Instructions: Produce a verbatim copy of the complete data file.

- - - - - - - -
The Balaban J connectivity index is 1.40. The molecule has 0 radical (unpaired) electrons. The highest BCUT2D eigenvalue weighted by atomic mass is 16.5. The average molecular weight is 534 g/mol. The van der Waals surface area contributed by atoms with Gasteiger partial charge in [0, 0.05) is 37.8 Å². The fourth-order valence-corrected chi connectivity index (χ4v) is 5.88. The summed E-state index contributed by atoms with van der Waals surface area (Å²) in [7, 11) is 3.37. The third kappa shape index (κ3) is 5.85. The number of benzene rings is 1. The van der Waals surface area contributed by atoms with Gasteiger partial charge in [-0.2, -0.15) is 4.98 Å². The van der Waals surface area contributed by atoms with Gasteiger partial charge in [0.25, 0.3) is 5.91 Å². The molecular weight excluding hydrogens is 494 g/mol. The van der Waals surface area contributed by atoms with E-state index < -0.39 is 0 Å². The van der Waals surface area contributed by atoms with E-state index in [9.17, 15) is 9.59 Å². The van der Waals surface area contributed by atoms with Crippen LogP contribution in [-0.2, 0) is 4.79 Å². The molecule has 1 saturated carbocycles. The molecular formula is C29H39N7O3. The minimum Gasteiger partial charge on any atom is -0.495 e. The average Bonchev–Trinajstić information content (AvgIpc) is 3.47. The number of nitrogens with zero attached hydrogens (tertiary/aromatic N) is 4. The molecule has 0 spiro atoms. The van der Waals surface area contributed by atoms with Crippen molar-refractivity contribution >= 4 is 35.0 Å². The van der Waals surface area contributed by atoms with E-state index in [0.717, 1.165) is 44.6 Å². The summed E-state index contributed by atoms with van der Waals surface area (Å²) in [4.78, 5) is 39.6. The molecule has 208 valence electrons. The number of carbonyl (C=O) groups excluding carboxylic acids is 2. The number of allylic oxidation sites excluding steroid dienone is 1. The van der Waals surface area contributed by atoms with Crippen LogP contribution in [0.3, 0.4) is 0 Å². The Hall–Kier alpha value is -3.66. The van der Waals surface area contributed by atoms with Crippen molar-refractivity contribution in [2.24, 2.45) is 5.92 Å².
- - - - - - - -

The Balaban J connectivity index is 1.40. The molecule has 0 radical (unpaired) electrons. The highest BCUT2D eigenvalue weighted by atomic mass is 16.5. The average molecular weight is 534 g/mol. The van der Waals surface area contributed by atoms with Gasteiger partial charge in [0, 0.05) is 37.8 Å². The fourth-order valence-corrected chi connectivity index (χ4v) is 5.88. The summed E-state index contributed by atoms with van der Waals surface area (Å²) in [7, 11) is 3.37. The third kappa shape index (κ3) is 5.85. The number of benzene rings is 1. The van der Waals surface area contributed by atoms with Gasteiger partial charge in [-0.2, -0.15) is 4.98 Å². The van der Waals surface area contributed by atoms with Gasteiger partial charge in [0.25, 0.3) is 5.91 Å². The molecular weight excluding hydrogens is 494 g/mol. The van der Waals surface area contributed by atoms with E-state index < -0.39 is 0 Å². The van der Waals surface area contributed by atoms with E-state index in [9.17, 15) is 9.59 Å². The van der Waals surface area contributed by atoms with Crippen LogP contribution in [-0.2, 0) is 4.79 Å². The molecule has 1 saturated carbocycles. The molecular formula is C29H39N7O3. The minimum Gasteiger partial charge on any atom is -0.495 e. The average Bonchev–Trinajstić information content (AvgIpc) is 3.47. The number of nitrogens with zero attached hydrogens (tertiary/aromatic N) is 4. The molecule has 0 spiro atoms. The van der Waals surface area contributed by atoms with Crippen molar-refractivity contribution >= 4 is 35.0 Å². The van der Waals surface area contributed by atoms with E-state index in [0.717, 1.165) is 44.6 Å². The summed E-state index contributed by atoms with van der Waals surface area (Å²) in [4.78, 5) is 39.6. The molecule has 208 valence electrons. The number of carbonyl (C=O) groups excluding carboxylic acids is 2. The number of allylic oxidation sites excluding steroid dienone is 1. The van der Waals surface area contributed by atoms with Crippen LogP contribution in [0.3, 0.4) is 0 Å². The Hall–Kier alpha value is -3.66. The van der Waals surface area contributed by atoms with Crippen molar-refractivity contribution in [2.24, 2.45) is 5.92 Å².